The drive for global experience in this age of increasingly international practice has found many channels in architectural education. Dean Mohsen Mostafavi of Harvard's Graduate School of Design (GSD) outlines three major ways its M.Arch. candidates travel afar within the program: a) through upper-level studio-site visits that provide exposure to local context, culture, and expertise (an offering at many architecture schools today); b) with the school's multiyear research projects, such as one focused on emerging cities in China, building on a growing body of student-engaged research; and c) in studios embedded in the workplaces of leading architects abroad.

This last is specific to the GSD. Instead of having architectural luminaries like Rem Koolhaas, Toyo Ito, or Jacques Herzog jet in to teach advanced studios, this program, launched two years ago, brings a dozen students to the architect for the entire semester. With student workspace within or adjacent to the practitioner's office, the Harvard group gets cultural immersion in the foreign city, as well as in the practice itself, and related coursework in what Mostafavi calls a “mini-GSD” abroad. These design studios (not to be confused with paid or unpaid internships) essentially “bring the mountain to Muhammad,” giving students more time with the master architect than they'd have with that teacher commuting to them.

Other notable academic offerings far from the mother ship include Cornell's required B.Arch. semester at its palazzo in Rome and MIT's ongoing 28-year collaboration with Tsinghua University in China, where students spend a semester on location, rethinking areas of Beijing. Also, at many schools, the shorter summer and winter terms have spawned such opportunities as the University of Michigan's workshop in Jakarta that enabled M.Arch. students to research the ecological issues of rising water, or the groups from MIT that probed the future possibilities for a textile-manufacturing city in India or built a health facility in Cambodia.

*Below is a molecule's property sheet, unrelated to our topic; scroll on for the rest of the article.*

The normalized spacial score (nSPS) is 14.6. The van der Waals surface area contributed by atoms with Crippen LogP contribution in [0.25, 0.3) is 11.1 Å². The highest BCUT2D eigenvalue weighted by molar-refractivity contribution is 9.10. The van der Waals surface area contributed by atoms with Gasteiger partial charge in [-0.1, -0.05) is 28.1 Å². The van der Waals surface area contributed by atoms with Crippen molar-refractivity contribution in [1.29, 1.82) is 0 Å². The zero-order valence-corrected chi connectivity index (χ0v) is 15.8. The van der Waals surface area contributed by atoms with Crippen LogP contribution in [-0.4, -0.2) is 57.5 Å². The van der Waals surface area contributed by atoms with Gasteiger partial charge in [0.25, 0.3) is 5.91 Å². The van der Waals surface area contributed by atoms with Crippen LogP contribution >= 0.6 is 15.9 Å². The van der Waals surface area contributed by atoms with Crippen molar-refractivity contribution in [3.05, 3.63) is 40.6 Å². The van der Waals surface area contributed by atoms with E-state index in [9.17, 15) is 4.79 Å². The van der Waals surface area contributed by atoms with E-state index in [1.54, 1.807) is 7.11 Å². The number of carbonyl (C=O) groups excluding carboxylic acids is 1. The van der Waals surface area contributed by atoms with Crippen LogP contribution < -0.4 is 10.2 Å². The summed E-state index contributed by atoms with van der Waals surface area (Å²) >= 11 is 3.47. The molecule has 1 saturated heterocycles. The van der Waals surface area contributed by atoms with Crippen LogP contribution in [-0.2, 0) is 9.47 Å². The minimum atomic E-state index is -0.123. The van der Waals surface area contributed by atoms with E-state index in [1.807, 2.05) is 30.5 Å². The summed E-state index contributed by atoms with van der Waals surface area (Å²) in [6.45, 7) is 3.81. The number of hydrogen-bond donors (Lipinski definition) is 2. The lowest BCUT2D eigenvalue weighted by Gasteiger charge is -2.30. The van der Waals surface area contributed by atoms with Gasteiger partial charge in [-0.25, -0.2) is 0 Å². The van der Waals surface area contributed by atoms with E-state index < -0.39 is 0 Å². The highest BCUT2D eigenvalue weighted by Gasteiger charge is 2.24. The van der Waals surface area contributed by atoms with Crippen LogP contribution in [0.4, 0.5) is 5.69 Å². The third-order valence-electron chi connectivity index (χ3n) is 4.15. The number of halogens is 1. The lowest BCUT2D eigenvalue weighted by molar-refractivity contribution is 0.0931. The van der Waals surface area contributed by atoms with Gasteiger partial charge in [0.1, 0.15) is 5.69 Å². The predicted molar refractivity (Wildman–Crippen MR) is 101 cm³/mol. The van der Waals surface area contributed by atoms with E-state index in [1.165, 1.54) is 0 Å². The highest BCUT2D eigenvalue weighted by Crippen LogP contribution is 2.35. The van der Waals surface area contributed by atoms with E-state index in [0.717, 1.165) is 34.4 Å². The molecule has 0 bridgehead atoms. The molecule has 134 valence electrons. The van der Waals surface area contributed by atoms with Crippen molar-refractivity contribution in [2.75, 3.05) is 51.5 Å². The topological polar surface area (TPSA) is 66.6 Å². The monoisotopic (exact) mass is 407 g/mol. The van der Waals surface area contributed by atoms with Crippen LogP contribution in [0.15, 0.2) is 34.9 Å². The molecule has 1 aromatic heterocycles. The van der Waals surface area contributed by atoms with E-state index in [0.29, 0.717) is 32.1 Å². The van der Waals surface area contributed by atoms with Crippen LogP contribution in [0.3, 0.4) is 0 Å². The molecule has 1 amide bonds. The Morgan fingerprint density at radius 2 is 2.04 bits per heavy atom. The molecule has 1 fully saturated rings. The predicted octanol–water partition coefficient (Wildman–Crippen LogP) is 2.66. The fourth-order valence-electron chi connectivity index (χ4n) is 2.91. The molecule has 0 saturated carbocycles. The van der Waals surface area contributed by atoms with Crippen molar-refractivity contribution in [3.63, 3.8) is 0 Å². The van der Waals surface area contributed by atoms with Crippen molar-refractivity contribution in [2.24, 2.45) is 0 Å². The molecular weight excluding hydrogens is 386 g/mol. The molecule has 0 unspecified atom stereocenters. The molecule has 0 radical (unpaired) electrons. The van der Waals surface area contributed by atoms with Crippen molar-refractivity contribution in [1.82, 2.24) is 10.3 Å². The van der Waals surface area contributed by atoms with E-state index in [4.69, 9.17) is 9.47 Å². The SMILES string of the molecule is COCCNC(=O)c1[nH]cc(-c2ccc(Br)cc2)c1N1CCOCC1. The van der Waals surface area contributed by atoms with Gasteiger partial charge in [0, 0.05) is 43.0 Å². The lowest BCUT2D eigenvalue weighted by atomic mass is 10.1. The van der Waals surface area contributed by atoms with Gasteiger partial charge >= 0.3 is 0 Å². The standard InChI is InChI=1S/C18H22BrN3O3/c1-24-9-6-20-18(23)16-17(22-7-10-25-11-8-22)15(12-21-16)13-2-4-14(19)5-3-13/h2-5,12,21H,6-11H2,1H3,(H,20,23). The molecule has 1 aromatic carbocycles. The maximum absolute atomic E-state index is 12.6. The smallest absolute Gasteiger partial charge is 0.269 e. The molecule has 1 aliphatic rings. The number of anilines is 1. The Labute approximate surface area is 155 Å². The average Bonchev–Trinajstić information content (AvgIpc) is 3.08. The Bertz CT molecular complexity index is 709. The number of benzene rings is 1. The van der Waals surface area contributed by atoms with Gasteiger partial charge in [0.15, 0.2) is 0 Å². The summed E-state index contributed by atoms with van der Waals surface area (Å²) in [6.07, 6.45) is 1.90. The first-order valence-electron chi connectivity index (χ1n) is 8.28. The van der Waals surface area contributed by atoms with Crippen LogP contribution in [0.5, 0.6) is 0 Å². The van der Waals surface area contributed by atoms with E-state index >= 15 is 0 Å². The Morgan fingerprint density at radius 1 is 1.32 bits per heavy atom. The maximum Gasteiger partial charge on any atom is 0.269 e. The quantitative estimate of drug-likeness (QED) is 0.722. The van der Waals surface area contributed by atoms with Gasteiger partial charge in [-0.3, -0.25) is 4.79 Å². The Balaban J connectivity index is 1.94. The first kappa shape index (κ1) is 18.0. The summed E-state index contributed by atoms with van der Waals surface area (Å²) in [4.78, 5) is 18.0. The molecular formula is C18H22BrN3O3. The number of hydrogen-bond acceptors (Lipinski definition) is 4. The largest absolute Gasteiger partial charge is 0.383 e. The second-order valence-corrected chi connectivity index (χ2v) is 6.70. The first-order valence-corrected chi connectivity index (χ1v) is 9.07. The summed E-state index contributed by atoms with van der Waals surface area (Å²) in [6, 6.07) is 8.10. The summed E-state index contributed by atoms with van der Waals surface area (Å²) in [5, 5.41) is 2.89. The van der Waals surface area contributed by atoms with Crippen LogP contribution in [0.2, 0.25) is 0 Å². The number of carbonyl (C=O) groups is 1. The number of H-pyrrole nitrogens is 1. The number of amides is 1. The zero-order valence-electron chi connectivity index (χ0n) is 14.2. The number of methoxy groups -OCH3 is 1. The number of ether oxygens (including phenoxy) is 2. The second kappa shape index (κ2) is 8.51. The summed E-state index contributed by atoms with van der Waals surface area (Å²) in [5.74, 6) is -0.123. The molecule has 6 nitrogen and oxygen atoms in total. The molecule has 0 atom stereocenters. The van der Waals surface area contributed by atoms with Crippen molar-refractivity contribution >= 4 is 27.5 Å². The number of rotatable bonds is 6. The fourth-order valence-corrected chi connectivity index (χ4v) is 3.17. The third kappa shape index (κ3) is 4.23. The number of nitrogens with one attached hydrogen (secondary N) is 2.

Though some schools are endowed for travel (as with Yale's dedicated Henry Hart Rice Fund in Architecture), other models exist. The University of Cincinnati, a public institution, has been resourceful in developing student engagement around the globe. Since 1922, its virtually year-round architectural program has alternated terms of paid work with academic ones. What began as a local cooperative to help students cover tuition has grown into a network of 400 architectural firms, worldwide. “It's a vital program, and placement in offices is competitive, with some even covering airfare and housing,” says Cincinnati dean Robert Probst. “The learning opportunities are tremendous and, in the end, 70 percent of our students have jobs lined up before graduation.”